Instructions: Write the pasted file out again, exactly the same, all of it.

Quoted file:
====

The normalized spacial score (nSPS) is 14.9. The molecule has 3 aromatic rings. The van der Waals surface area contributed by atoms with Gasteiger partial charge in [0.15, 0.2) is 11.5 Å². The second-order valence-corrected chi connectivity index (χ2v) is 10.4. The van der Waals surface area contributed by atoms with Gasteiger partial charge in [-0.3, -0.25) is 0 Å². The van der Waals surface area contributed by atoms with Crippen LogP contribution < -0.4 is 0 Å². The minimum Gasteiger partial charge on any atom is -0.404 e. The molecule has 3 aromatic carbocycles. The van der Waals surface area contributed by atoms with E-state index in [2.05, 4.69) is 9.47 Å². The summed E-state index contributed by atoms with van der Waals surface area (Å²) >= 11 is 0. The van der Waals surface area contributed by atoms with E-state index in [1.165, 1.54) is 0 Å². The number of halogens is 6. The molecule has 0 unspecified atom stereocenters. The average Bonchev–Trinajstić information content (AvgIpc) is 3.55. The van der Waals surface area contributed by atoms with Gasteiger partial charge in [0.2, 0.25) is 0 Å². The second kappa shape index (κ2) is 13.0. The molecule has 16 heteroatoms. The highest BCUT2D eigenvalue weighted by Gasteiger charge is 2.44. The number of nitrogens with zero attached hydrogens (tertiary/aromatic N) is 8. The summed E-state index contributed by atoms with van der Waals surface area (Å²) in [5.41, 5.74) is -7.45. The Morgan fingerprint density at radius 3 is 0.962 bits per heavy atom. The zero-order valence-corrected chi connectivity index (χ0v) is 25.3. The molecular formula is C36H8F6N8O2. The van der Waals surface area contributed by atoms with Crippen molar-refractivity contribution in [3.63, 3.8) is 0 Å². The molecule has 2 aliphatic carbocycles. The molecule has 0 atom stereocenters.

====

The normalized spacial score (nSPS) is 14.9. The molecule has 3 aromatic rings. The van der Waals surface area contributed by atoms with Gasteiger partial charge in [0.15, 0.2) is 11.5 Å². The second-order valence-corrected chi connectivity index (χ2v) is 10.4. The van der Waals surface area contributed by atoms with Gasteiger partial charge in [-0.3, -0.25) is 0 Å². The van der Waals surface area contributed by atoms with Crippen LogP contribution < -0.4 is 0 Å². The minimum Gasteiger partial charge on any atom is -0.404 e. The molecule has 3 aromatic carbocycles. The van der Waals surface area contributed by atoms with E-state index in [2.05, 4.69) is 9.47 Å². The summed E-state index contributed by atoms with van der Waals surface area (Å²) >= 11 is 0. The van der Waals surface area contributed by atoms with E-state index in [1.165, 1.54) is 0 Å². The number of halogens is 6. The molecule has 0 unspecified atom stereocenters. The average Bonchev–Trinajstić information content (AvgIpc) is 3.55. The van der Waals surface area contributed by atoms with Gasteiger partial charge in [0.2, 0.25) is 0 Å². The second kappa shape index (κ2) is 13.0. The molecule has 16 heteroatoms. The highest BCUT2D eigenvalue weighted by Gasteiger charge is 2.44. The number of nitrogens with zero attached hydrogens (tertiary/aromatic N) is 8. The summed E-state index contributed by atoms with van der Waals surface area (Å²) in [5.41, 5.74) is -7.45. The Morgan fingerprint density at radius 3 is 0.962 bits per heavy atom. The zero-order valence-corrected chi connectivity index (χ0v) is 25.3. The molecular formula is C36H8F6N8O2. The van der Waals surface area contributed by atoms with Crippen molar-refractivity contribution in [3.63, 3.8) is 0 Å². The molecule has 2 aliphatic carbocycles. The molecule has 0 atom stereocenters.